In times like these, selective stock picking is key to unlocking value and minimising risk.
Today, two analysts present six stocks they believe have the fundamentals to withstand further sharp downturns, while offering good long-term growth prospects. Indeed, Shawn Uldridge, of William Shaw Securities, is confident his four stocks will provide good value even if there’s a double-dip recession in the US and Europe.
Uldridge says a recent Lend Lease capital raising of almost $1 billion gives it the balance sheet fire power to stgelop a much larger number of construction projects, particularly in the residential sector. “With residential property tight in Australia, this push will ensure earnings growth over the next few years for this integrated property stgelopment, management and investment company,” he says. “Considering the current fully-franked dividend yield is already above 5 per cent, Lend Lease is good value at current prices and is positioned for profits.”
Uldridge says Woodside Petroleum is one of the very few global energy companies offering a growth pipeline that will significantly increase production and delivery capacity. He says it’s by far Australia’s largest pure play LNG and oil producing company, with a market capitalisation around $32 billion. “The company’s recent share price fall hasn’t been mirrored by similar falls in oil and gas prices, and this creates an opportunity to buy Woodside shares at top value,” Uldridge says. “Just ask yourself – do you think oil is going up or down in the long term?”
Before buying any stock, investors should examine management quality to gain insights about performance. Good management often find a way to navigate challenging times to deliver acceptable results. When economies improve, good managed companies often beat forecasts.
Uldridge says Westfield Group has performed admirably in the past three years, with timely capital raisings “orchestrated by a very business-savvy and experienced management team”. Westfield pays an unfranked dividend yield above 7 per cent. “Westfield is also involved in property stgelopment so, like Lend Lease, it offers attractive growth prospects and we view this as an excellent long term investment at current prices,” he says.
Uldridge says Asciano Group owns and operates container terminals in Australia’s four largest ports and provides rail-based transport logistics between primary producers, mines and the ports themselves. “Asciano is trading near its asset backing, has low debt levels and its assets are monopolistic in style, meaning downside risk is now very low,” he says. “As a long-term buy, AIO is almost surely a winner in my view.”
Carey Smith, of Alto Capital, says sharemarket volatility will continue in response to the European debt crisis and uncertainty surrounding US retail spending, jobs numbers and economic growth. He says sharemarket price falls do provide opportunities, particularly among traders, but investors need to dig deeper by putting stocks and sectors under the microscope before buying. Investors need to map out a strategy then stick to their objectives.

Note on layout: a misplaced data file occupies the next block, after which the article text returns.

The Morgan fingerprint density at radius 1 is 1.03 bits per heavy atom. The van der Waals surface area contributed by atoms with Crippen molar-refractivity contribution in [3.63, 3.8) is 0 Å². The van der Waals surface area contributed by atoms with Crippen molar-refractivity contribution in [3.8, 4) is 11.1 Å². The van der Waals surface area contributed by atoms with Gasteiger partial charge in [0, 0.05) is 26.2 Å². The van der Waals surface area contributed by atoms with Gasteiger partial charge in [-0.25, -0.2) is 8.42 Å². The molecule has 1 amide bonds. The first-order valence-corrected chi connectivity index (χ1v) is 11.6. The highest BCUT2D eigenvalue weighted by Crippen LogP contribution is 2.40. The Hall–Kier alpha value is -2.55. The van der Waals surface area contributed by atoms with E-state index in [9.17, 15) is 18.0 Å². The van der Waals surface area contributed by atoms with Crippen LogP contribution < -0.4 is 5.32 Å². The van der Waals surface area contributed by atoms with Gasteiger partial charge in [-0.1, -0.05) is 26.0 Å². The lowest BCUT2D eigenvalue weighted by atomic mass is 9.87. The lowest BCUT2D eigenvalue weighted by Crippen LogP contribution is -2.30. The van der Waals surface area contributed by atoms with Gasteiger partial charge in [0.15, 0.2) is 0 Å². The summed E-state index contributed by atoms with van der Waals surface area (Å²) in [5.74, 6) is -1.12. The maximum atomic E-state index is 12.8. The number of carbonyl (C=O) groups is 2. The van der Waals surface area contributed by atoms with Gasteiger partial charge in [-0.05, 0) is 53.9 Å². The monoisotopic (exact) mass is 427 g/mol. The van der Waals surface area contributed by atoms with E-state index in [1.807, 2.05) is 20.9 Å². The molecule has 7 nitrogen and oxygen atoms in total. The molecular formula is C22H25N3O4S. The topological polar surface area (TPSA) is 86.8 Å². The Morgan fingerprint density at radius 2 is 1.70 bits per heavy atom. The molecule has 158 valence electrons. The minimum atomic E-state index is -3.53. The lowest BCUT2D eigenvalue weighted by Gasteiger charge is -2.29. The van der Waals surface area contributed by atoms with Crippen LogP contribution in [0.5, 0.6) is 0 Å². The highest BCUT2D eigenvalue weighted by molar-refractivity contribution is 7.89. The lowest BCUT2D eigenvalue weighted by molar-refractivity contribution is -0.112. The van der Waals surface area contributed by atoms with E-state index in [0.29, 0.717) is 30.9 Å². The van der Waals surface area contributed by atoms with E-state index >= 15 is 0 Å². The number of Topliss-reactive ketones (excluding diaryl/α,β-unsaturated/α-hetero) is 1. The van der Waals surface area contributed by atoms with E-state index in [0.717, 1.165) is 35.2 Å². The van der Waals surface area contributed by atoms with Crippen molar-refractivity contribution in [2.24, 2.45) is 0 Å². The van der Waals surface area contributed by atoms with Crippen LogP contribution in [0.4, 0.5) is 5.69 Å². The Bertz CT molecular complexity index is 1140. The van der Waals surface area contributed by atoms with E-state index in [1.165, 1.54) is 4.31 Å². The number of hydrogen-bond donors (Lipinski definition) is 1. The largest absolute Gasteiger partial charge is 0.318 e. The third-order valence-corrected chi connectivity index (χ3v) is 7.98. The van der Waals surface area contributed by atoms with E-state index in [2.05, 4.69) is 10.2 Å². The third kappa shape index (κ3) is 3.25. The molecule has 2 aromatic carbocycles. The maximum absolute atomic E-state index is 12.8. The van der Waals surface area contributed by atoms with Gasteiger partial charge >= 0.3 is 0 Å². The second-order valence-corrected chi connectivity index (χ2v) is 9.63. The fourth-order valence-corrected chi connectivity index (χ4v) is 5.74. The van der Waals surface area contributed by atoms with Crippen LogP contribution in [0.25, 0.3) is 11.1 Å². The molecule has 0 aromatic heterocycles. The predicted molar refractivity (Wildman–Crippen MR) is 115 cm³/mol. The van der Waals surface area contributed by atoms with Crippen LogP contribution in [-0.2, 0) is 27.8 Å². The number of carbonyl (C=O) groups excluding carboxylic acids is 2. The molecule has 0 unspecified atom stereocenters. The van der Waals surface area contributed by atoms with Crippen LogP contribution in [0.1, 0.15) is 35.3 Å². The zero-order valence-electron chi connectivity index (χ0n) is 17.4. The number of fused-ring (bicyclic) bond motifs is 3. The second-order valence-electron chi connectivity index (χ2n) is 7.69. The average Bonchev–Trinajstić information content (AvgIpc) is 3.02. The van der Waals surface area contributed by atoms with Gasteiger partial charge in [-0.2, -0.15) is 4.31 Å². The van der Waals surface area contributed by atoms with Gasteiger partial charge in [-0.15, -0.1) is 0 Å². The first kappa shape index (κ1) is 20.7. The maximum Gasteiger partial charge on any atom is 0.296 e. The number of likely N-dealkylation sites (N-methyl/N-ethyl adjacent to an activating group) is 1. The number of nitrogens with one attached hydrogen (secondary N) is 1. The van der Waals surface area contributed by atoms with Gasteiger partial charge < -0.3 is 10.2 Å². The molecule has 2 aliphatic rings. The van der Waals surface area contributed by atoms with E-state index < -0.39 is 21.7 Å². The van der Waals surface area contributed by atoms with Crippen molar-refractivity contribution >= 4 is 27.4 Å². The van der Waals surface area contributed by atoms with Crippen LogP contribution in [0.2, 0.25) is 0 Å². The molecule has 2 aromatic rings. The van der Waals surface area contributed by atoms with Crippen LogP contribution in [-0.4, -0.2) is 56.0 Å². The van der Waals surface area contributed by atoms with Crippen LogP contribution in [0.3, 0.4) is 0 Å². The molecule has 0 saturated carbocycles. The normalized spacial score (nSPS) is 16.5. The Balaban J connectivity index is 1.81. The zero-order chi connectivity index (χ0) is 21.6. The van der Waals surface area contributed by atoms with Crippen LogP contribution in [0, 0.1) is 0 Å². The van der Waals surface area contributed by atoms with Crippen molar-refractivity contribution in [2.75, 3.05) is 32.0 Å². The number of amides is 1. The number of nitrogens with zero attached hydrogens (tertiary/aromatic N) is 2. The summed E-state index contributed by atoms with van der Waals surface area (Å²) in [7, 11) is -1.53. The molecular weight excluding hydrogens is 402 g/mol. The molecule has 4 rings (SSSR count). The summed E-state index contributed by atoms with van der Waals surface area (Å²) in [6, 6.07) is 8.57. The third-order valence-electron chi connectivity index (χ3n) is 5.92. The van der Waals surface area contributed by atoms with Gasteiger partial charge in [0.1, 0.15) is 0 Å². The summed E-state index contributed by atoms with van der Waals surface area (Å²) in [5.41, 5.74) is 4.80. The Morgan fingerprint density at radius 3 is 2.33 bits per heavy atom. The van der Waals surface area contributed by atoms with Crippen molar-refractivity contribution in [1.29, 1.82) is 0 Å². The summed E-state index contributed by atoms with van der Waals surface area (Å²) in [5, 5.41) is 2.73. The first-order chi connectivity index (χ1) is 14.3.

Smith says history can be a guide when considering whether to buy a stock in jittery markets and QBE Insurance is a case in point. QBE Insurance offers proven management in assessing risk. Smith says market fears about QBE’s future growth led to a cut in earnings forecasts and a retreating share price – off about 30 per cent since January. “We believe the market has over reacted and history has proven that purchasing QBE on any pull back has been very profitable,” Smith says. “QBE is now trading on a low price/earnings ratio and a dividend yield above 6.5 per cent.”
But Smith warns against buying any stock on a “pull back” because it could keep falling. Babcock & Brown was a stock some investors considered a bargain only because the share price was in free fall before it finally collapsed under heavy debt. “There’s good reasons why share prices fall other than a bit of profit taking, or the company and sector are out of favour,” Smith says. “That’s why it’s important, particularly in uncertain times, to examine company earnings, revenue, costs, forecasts, sector performance and the global economic outlook. In my view, bank share prices have been hit over concerns about the rising cost of wholesale funding, slower credit growth and softer building approval numbers.”
Smith says value emerges when the share prices of companies with solid businesses have been beaten too low. He emphasises that under valued companies offering “real businesses, real cash flows and tangible assets” present buying opportunities.
Smith says the share price of Downer EDI, an engineering and infrastructure management services business, has been punished in response to a recent and significant earnings downgrade. “The downgrade is mainly to do with the mispricing of a railcar contract in 2006 and it’s likely to cost the group about $200 million,” Smith says.
But he believes the stock has been way over sold, saying the price at one stage had fallen by about 60 per cent since January. “I believe Downer offers great value over the mid-to-long-term,” he says.
|Company||ASX Code||Share Price Close July 16, 2010|
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